Here’s how they fit into AMD’s Vega-based graphics chip lineup (not including the Radeon Pro SSG):
|Radeon Pro WX 9100||4,096||TBD||1,500MHz||16GB
|12 TFLOPS||25 TFLOPS||Sept. 13|
|Radeon Pro Vega 64||4,096||TBD||TBD||16GB HBC (HBM2)||13 TFLOPS||25 TFLOPS||December|
|13 TFLOPS||25 TFLOPS||Available|
|Radeon Pro Vega 56||3,584||TBD||TBD||8GB HBC (HBM2)||11 TFLOPS||21 TFLOPS||December|
|11 TFLOPS||21 TFLOPS||Available|
As the chart shows, the “Pro” Vega 64 model will supposedly have twice the on-board memory than the “RX” 64 version, which is already available. We don’t know its base and boost speeds just yet, and both performance numbers appear to be carbon copies of the “RX” numbers for now, until AMD releases official information. How the Pro Vega 64 and the Pro WX 9100 card will differentiate from each other could be in their feature sets.
Glad you asked! Here is the current full list of specifications:
|Screen size:||27 inches|
|Screen type:||In-Plane Switching (aka Retina)|
|Screen resolution:||5,120 × 2,880|
|Screen brightness (max):||500 nits|
|Color support:||One billion|
|Pixel count:||14.7 million|
|Processor:||8-core Intel Xeon
10-core Intel Xeon
18-core Intel Xeon
|Graphics:||AMD Radeon Pro Vega 56 (8GB HBM2)
AMD Radeon Pro Vega 64 (16GB HBM2)
|Memory:||32GB DDR4 ECC @ 2,666MHz
64GB DDR4 ECC @ 2,666MHz
128GB DDR4 ECC @ 2,666MHz
|Audio:||2× Stgereo speakers
|Ports:||1× Headphone jack
1× SD card slot
4× USB 3.1 Gen 1 Type-A
4× Thunderbolt 3 Type-C
1× 10Gb Ethernet
|External display support:||2× 5,120 × 2,880 @ 6GHz (1B colors)
4× 3,840 × 2,160 @ 60Hz (1B colors)
4× 4,096 × 2,304 @ 60Hz (16.8M colors)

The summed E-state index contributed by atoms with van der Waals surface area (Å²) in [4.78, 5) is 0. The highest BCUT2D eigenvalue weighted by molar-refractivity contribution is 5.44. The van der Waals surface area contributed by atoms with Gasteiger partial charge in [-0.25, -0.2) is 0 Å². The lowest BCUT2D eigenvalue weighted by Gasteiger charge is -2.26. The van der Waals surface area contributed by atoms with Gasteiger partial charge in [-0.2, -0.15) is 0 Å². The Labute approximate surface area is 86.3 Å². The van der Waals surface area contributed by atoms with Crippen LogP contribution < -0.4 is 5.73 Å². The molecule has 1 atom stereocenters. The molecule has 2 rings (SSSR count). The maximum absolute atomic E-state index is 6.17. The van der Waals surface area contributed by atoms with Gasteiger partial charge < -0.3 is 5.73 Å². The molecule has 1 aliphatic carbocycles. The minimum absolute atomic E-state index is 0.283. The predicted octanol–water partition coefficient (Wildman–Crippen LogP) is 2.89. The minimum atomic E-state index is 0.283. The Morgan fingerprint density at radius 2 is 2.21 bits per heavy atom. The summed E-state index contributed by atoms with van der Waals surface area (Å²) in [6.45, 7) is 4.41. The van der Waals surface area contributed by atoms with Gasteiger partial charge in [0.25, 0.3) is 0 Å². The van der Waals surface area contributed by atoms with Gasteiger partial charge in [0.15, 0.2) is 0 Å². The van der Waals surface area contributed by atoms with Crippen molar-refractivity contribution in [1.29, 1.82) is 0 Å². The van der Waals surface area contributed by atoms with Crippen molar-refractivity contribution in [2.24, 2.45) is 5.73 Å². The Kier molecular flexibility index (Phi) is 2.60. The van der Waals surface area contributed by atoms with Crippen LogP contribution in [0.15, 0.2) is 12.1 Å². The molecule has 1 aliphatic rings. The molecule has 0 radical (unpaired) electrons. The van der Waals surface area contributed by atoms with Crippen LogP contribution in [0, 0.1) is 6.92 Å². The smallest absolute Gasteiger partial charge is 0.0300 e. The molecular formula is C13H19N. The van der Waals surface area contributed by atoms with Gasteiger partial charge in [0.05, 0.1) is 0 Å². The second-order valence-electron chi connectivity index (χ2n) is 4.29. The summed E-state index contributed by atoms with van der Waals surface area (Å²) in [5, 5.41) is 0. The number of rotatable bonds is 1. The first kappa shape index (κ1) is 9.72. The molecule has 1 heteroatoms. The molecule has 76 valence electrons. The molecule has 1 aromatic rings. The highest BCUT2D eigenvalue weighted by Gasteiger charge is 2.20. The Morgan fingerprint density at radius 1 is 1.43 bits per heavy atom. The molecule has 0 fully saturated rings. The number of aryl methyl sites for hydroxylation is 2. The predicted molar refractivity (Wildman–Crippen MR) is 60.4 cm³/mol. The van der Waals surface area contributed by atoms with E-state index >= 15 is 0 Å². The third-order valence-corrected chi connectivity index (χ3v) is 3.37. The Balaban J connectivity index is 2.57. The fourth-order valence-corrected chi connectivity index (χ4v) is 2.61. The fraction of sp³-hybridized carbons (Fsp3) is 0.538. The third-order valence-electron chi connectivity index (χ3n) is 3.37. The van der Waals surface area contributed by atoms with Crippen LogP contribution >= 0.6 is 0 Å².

|Input:||Space Gray Magic Keyboard with Numerica Keypad
Space Gray Magic Mouse 2
Optional Space Gray Magic Trackpad 2
|Dimensions:||25.6 (W) x 20.3 (H) 8 (D) inches|
|Operating system:||MacOS High Sierra|
The specifications really speak for themselves. There’s enough hardware to optimally run a virtual reality headset, such as the HTC Vive shown on the product page. There are no physical video outputs, so adding external displays must be done through the provided Thunderbolt 3 ports, which support the DisplayPort protocol. One Lightning-to-USB cable is provided, but you’ll need to purchase Type-C cables/adapters supporting Thunderbolt 3 and your external display’s port (VGA, HDMI, DVI, or DisplayPort).
Based on Apple’s live diagram, the iMac Pro’s speakers are mounted towards the top near the two cooling fans. But the company has designed the internals to where the output audio is directed downwards and through the long slit lining along the bottom back of the all-in-one PC. Apple says these two speakers deliver “broad frequency response, rich bass, and more volume” even though they’re packed under the iMac Pro’s rear hood.
“We re engineered the whole system and designed an entirely new thermal architecture to pack extraordinary performance into the elegant, quiet iMac enclosure our customers love — iMac Pro is a huge step forward and there’s never been anything like it,” said John Ternus, Apple’s vice president of Hardware Engineering.
What’s not crystal clear is what type of SSD Apple is using in the iMac Pro. For starters, any SSD will be faster than using a clunky mechanical drive, because they don’t rely on spinning discs for reading information like a compact record player. But the fastest SSDs can access data lanes typically used by add-in-cards (PCI Express), which are around five times faster than lanes typically used by storage devices (SATA 3).